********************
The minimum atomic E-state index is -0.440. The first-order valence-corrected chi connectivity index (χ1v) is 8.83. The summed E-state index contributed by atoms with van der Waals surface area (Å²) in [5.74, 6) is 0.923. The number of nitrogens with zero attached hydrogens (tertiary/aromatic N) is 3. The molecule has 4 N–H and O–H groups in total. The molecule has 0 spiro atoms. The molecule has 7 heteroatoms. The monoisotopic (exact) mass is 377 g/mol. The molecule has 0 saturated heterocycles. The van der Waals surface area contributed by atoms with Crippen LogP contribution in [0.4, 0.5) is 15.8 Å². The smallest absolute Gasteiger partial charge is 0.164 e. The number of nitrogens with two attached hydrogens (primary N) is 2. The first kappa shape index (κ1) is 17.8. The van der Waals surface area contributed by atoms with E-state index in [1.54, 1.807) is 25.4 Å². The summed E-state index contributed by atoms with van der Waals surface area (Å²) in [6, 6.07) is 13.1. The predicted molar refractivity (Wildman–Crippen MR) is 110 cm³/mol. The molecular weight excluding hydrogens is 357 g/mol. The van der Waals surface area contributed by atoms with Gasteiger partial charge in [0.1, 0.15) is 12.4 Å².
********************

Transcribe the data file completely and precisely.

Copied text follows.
The minimum atomic E-state index is -0.440. The first-order valence-corrected chi connectivity index (χ1v) is 8.83. The summed E-state index contributed by atoms with van der Waals surface area (Å²) in [5.74, 6) is 0.923. The number of nitrogens with zero attached hydrogens (tertiary/aromatic N) is 3. The molecule has 4 N–H and O–H groups in total. The molecule has 0 spiro atoms. The molecule has 7 heteroatoms. The monoisotopic (exact) mass is 377 g/mol. The molecule has 0 saturated heterocycles. The van der Waals surface area contributed by atoms with Crippen LogP contribution in [0.4, 0.5) is 15.8 Å². The smallest absolute Gasteiger partial charge is 0.164 e. The number of nitrogens with two attached hydrogens (primary N) is 2. The first kappa shape index (κ1) is 17.8. The van der Waals surface area contributed by atoms with E-state index in [1.54, 1.807) is 25.4 Å². The summed E-state index contributed by atoms with van der Waals surface area (Å²) in [6, 6.07) is 13.1. The predicted molar refractivity (Wildman–Crippen MR) is 110 cm³/mol. The molecular weight excluding hydrogens is 357 g/mol. The van der Waals surface area contributed by atoms with Gasteiger partial charge in [0.1, 0.15) is 12.4 Å².